Photo by Johnny Jackson
Attorney Borquaye Thomas (left) sits with his client, Genghis Shakhan, Tuesday during a Clayton County Public Schools employment hearing. Shakhan is an assistant principal at Riverdale High School accused of unnecessarily restraining students in three separate incidents last October.
JONESBORO — A tribunal is expected to begin deliberations Friday in Genghis Shakhan’s employment hearing. The assistant principal at Riverdale High School is on unpaid administrative leave.
He is accused of using unnecessary force to restrain students in three different altercations last October. Two are special needs “individualized educational plan” students.
Teresa Reese is the personnel review officer for Clayton County Public Schools. She testified Tuesday on her investigation into the two Oct. 19 altercations and the other on Oct. 23.
“It troubled me that we had three allegations of undue force by this educator within a three-day work period,” said Reese.
Reese said she interviewed Shakhan and viewed surveillance video from two of the three October incidents. There was no video of the second incident.
She testified that Shakhan appeared to have a “choke hold” around students in both videos and they reacted more violently to him.
“It seems like the situation goes bad when you make contact with the student,” she said. “So, why would you continue in this [way]?”
Assistant Principal Lonnie Farmer continued his testimony Tuesday.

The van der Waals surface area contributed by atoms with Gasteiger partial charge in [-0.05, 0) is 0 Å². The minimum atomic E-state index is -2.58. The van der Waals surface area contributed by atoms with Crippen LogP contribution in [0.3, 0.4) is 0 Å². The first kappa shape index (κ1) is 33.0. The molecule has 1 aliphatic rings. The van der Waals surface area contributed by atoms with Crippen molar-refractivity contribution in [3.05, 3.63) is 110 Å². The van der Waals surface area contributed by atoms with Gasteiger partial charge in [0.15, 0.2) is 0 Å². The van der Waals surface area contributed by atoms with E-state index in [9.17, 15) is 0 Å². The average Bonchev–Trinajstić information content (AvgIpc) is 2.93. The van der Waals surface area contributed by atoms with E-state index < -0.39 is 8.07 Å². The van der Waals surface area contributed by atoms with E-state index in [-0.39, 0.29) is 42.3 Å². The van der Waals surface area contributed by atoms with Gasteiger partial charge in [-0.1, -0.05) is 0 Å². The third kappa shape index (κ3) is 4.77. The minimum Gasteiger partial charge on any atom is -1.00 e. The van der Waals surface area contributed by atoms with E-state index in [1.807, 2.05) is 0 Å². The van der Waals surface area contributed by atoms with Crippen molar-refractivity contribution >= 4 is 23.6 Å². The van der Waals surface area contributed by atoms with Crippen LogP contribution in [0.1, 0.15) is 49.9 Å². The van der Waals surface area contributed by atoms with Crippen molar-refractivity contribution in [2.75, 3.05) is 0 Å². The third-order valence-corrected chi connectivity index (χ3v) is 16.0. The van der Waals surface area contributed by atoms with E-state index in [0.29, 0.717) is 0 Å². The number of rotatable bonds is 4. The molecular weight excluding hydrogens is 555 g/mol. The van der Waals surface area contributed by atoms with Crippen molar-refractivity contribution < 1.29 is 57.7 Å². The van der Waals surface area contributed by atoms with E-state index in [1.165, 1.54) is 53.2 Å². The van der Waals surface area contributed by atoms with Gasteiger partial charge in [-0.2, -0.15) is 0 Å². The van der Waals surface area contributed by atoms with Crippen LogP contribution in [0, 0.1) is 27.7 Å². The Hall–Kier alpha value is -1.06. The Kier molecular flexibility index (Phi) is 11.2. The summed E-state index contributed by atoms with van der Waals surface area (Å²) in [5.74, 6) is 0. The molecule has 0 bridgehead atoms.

“Many of our students have personal issues that sometimes spill over at the school,” said Farmer.
He testified that behavior issues are routine matters at Riverdale High and it is not uncommon for administrators to have to break up fights.
Farmer said he has had to restrain students and confiscate “knives, pepper spray, chains” from students on campus. He said Shakhan, the school’s primary administrator in charge of safety, has also confiscated weapons from students.
Farmer and Shakhan both participated in Mindset training last summer to help get agitated students under control without physical restraint.
“Mindset training teaches you how to handle upset students, de-escalate verbally and guide students in a different direction before restraining the student,” said Farmer. “Mindset training is more about de-escalating and not breaking up physical fights.”
Farmer acknowledged he diverges from Mindset training.
“We do have large kids,” he said. “If it’s a high number of students, you just have to do the best you can to get them separated.”
Stephanie Barnes is the security officer for Riverdale High. She was a witness in the first incident Oct. 19 and was involved in helping to calm the female teenager.
“I’ve had to deal with her in the past,” Barnes said. “She was upset, saying things that weren’t appropriate.”
Barnes testified that the student was resisting Shakhan’s restraint.
“I can’t tell you why he had to restrain her like that,” said Barns, adding that she got more agitated when she was restrained.
Witness Marcus McKinney testified that he did crowd control during the second incident Oct. 19.
McKinney is the in-school suspension facilitator at the school. He described the student as “a pretty stout fellow.” He said the male teen did not comply with his orders that day either.
Tommy Lewis Ector Jr. is the athletic director and physical education teacher at the school. He gave testimony on Shakhan’s involvement in restraining the student in the first incident amid a crowd gathered in the cafeteria.
“He was trying to move her (the student) away from that area, away from the other students in detention,” Ector said. “I have no reason to believe he would harm me or anyone else.”
Ector said the atmosphere at Riverdale High can be volatile on any given day.
“I would say that we have a large number of disciplinary problems from a small group of students,” he said.